I love it when Nathan and I get to drive north for two hours and attend Forerunner Christian Fellowship service in Kansas City. Not only do we love the worship but we love soaking up the messages that seem to speak into something we have been discussing or praying about.
Tonight’s message was on vulnerability.
The definition the pastor gave was this:
Vulnerability is the sense of being susceptible to physical and emotional pain.
We are all vulnerable. Especially if we love…….or play extreme sports. 🙂
One phrase I highlighted in my notes said– the doorway to intimacy is through vulnerability. Ugghhhh…….
Do we have to?
Do we have to be willing to let others see us, know us and love us up close if we want to experience the kind of intimacy that calms and heals our restless heart?
Yes. We really do.
We were created for communion. With our Creator and one another.
Vulnerability feels risky. And it is.
Our relationship with God is not so tough.
He already knows everything about us.
And if we’ve been taught what’s right and true, we should know that He loves and will never forsake us even in our worst moments.
However, it feels more risky with people because people are not God.
Not everyone can handle our stuff and love us.
But some can. And those some are worth the risk.
To know them and to let them know us.
King David had no choice but to be vulnerable to the masses.
His sin was made public.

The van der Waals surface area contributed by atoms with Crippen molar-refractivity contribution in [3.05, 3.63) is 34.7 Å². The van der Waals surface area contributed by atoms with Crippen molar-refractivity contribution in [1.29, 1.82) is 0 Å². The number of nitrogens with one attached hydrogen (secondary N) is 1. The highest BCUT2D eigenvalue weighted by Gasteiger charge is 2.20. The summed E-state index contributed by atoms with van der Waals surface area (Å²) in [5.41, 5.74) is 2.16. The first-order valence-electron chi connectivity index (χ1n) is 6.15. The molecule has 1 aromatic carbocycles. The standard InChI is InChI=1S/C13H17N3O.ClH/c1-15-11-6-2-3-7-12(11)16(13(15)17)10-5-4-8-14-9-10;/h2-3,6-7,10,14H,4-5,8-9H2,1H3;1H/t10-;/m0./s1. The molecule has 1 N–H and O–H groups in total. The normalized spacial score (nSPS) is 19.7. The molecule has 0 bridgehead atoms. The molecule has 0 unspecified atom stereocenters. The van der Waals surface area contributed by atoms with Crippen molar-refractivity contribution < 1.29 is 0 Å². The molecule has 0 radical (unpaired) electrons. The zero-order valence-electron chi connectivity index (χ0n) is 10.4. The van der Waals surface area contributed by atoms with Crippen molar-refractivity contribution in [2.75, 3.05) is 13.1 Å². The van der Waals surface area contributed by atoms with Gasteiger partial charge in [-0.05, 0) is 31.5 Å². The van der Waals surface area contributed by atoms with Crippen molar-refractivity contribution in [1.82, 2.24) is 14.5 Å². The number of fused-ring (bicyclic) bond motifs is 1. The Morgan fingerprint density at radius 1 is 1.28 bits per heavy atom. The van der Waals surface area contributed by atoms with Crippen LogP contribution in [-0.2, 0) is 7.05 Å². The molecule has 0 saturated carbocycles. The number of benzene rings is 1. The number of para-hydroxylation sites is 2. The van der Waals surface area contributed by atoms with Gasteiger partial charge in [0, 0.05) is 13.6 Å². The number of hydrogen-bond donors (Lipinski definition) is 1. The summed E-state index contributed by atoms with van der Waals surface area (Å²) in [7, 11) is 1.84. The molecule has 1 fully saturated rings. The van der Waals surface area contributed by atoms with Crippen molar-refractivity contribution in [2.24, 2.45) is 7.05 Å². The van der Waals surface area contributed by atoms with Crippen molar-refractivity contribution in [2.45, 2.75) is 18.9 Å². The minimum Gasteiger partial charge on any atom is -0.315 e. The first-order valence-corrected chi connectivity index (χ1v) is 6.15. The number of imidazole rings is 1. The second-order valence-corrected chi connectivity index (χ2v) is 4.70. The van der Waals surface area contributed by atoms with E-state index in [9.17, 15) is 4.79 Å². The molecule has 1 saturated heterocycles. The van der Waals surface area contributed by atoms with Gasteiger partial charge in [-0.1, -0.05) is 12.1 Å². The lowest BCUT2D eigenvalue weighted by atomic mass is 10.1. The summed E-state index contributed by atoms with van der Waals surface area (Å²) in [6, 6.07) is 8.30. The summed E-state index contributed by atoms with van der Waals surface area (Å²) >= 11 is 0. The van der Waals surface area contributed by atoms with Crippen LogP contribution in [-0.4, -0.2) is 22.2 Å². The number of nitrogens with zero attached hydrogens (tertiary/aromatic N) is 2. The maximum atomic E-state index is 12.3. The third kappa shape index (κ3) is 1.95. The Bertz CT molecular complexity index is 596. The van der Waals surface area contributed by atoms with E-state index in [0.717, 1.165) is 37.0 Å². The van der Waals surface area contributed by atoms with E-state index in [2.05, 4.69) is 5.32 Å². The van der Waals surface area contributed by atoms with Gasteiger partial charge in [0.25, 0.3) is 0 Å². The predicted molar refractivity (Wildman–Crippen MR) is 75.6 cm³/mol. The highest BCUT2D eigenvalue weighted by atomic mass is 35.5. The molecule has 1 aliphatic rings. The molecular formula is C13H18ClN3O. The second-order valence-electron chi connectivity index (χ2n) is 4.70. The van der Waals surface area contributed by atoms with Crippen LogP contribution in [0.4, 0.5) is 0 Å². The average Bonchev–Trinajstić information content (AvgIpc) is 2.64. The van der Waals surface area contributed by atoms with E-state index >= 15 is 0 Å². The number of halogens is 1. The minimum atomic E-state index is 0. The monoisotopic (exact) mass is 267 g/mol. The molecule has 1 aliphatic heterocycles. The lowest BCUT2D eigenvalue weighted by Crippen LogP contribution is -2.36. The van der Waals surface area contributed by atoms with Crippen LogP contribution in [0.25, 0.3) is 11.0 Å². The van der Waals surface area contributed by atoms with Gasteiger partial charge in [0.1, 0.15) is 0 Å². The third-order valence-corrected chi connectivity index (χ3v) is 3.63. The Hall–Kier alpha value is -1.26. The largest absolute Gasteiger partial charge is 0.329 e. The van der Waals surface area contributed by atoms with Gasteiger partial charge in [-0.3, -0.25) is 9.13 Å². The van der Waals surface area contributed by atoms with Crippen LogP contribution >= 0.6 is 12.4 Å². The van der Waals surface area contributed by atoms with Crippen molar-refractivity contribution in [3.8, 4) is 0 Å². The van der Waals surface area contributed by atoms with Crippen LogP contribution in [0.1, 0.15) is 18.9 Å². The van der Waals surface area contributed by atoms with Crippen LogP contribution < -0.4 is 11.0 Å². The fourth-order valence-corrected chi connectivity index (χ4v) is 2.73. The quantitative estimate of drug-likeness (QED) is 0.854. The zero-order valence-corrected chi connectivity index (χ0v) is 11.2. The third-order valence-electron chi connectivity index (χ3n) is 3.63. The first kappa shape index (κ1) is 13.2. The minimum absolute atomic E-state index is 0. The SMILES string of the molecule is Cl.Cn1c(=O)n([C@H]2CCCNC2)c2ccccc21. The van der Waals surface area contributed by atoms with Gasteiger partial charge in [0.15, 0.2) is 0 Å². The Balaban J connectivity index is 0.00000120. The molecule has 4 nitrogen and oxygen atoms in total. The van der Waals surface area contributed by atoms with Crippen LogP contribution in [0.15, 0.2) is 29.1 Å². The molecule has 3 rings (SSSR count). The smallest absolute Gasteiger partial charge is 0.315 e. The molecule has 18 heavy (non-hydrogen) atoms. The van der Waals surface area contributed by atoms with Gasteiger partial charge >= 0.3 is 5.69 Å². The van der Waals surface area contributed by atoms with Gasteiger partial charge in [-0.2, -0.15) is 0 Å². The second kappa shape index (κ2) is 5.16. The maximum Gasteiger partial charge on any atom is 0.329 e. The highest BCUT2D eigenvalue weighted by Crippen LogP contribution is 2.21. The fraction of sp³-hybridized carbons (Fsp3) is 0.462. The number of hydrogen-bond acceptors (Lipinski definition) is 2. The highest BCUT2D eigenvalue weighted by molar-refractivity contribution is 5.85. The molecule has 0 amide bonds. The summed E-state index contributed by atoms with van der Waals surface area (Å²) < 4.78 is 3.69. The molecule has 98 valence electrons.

In fact, here is what the Lord said to David about his secret sin:
“Indeed you did it secretly, but I will do this thing before all Israel, and under the sun.” (Speaking of his consequences)
Before you make God out as a bully, David’s sin of adultery went from bad to worse when he had Bathsheba’s husband killed.
His consequences had to be severe.
And so was the Lord’s mercy in David’s life.
And do you want to know why?
Because David owned His stuff.
He could have denied it, justified it and excused it but instead he confessed it and pleaded for God’s mercy.
He went on to suffer painful consequences while at the same time being restored to the call God had on his life.
It was a gift of mercy for David to have to deal with his sin.
He didn’t get the option of sweeping it under the rug for a time or blaming it on something outside of his own heart. (Because there is nothing swept under our respective rugs that will stay there forever.)
Again, David owned his stuff.
And this is what vulnerability can do…..it can give others the opportunity to partner with God in the healing of another and say…….
You are forgiven.
You are loved.
You are welcome here.
I want you near me.
And you are valuable and honored.
Do you know someone who needs to hear these words?
Someone who has “owned their stuff” but has not been restored?
There are countless souls who are running in shame who need to know their stuff is not too much for us to handle.
Look around. Listen with your heart. And be ready to love them up close even as God does.
Ps.The only people in the Bible who thought they had no stuff were the Pharisees. And Jesus called them blind.